"Tanner's also my wife's first cousin, so he's kin," Dillon Butler added with a twinkle in his eye.
Andrews started playing guitar with the group, which now had four members.
"For the record, when they called me wanting to play guitar, I said OK, but I'm never performing -- ever," Andrews said. "That's not me."
Sager Creek Community Church asked the group to perform at their 2018 Christmas Eve service under the name of Crestview Sound. Along with Doug Siemens, they performed, "Go Tell It On The Mountain."
As soon as they finished performing that night, Don Clark with the City of Siloam Springs and a member at Sager Creek, asked them if the group would be interested in being the opening act of the opening of the new amphitheater downtown at Memorial Park.
"At this point, I have an upright bass, and I know one song -- 'Go Tell It On The Mountain,'" Dillon Butler said.
"They want us to play 45 minutes to an hour," Austin Butler said. "I agreed to it. Nick and I are like, 'Yeah!'"
The following day, Christmas Day, Braschler and his family spent the day with the Butler family. All the instruments were there, too, and the men were wanting to play, except for Andrews, who was not present.
Also, the Butler boys' parents, Brent and Ronda Butler, had bought them an SM27 Shure Recording Microphone for Christmas.
But with Andrews not there, they needed a lead singer for the day.
"These guys can sing really well, but they like to sing a harmony part better," Austin Butler said. "That's the same with me."
Dillon Butler suggested that the oldest brother, Dustin, take a stab at it.
Dustin Butler told them to not get any big ideas, but agreed to sing with them just this one time.
"So Dustin starts singing with us and it worked," Austin Butler said. "It worked well."
Whether he liked it or not at the time, Dustin Butler was in.
On Super Bowl Sunday in 2019, the group was asked to sing for Brent Butler's small group from church at their apartment on their property, which they were living in while waiting for their current house to be built.
"Word got out that was happening and we ended up having bunches of people there," Brent Butler said. "Some of them we didn't even know."
The plan was to sing 27 songs.
"We're going to sing 27 songs and I was a nervous wreck," Dustin Butler said. "I'd never sang!"
Said Austin Butler: "It's funny, Dustin does these football games and is fine with public speaking and everything. That doesn't faze him. But I thought he might have a stroke before this thing."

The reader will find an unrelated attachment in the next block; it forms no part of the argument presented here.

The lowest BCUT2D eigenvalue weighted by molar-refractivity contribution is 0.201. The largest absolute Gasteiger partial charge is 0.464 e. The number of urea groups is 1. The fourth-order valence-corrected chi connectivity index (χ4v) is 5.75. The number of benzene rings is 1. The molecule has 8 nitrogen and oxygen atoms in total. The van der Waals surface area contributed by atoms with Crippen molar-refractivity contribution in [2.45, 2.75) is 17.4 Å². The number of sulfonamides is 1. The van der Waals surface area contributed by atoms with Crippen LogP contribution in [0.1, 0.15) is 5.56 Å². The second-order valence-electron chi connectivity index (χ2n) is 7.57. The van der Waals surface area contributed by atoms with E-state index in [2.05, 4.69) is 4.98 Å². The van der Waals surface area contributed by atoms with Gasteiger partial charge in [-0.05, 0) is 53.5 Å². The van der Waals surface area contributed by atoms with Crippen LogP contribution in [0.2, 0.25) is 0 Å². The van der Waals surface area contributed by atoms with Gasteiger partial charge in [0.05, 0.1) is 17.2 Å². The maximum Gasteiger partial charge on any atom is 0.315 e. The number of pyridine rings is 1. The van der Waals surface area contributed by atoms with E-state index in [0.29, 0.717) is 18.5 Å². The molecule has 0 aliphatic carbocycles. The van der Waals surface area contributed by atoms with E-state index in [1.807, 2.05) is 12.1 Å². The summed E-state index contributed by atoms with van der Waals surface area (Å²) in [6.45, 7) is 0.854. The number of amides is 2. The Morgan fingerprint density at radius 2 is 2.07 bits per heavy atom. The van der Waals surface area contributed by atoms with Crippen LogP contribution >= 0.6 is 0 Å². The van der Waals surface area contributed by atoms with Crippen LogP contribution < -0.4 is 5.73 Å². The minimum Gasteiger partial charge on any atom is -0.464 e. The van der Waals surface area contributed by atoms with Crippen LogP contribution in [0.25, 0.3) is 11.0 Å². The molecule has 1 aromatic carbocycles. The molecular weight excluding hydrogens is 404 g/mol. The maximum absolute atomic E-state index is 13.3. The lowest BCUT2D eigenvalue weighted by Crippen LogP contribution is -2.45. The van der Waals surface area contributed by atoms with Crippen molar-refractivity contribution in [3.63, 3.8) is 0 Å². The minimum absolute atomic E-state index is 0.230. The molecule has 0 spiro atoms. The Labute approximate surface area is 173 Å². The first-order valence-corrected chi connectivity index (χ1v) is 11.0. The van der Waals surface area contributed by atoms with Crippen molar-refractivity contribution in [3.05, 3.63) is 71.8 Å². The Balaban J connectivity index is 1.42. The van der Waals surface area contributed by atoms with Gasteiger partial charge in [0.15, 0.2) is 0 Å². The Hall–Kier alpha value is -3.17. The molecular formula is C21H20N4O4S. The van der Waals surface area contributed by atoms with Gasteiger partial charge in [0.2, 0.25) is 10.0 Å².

"We tore through 27 songs in 21 minutes," Dustin Butler joked. "I mean just ripped them off like a band-aid, messed up all over the place. I was singing the wrong song at times, all kinds of stuff, mixing songs together. This was no joke. ... The moment the last strum of the guitar hit and it was over, I looked at Tanner and I said, 'You think any of these windows don't have screens in them? Because I'd like to jump out of one of them right now.'"
Austin Butler said that performance was a "real eye-opener."
"We thought we'd lost Dustin that night," Andrews said.
"Yeah, we really did," Austin Butler added. "We had to talk him into coming back. For like two weeks, he wouldn't respond to text messages. I went and found him, 'Dustin you going to come back?'"
Said Dustin Butler: "It was not a fun evening for me."
The Butler Creek Boys
With a big performance on the horizon at the grand opening of the amphitheater, the group knew they had to get a lot better in a hurry.
They started practicing two to three nights a week, playing well into the night.
"We practiced hard and we improved a lot in those few months," Austin Butler said.
But there was a bit of a debate about what the band should be called.
They were still going by Crestview Sound.
But the Butler boys' granddad, Lynch Butler, kept referring to them as "The Butler Creek Boys."
"(Lynch Butler) wanted us to sing at the Fairmount Community Building," Austin Butler said. "He was texting Dad about it. 'You think The Butler Creek Boys would be interested in doing this?' Dad would correct him and respond, 'Well I think they go by the Crestview Sound.' And then the very next day he would say, 'OK, we're looking forward to the Butler Creek Boys.'"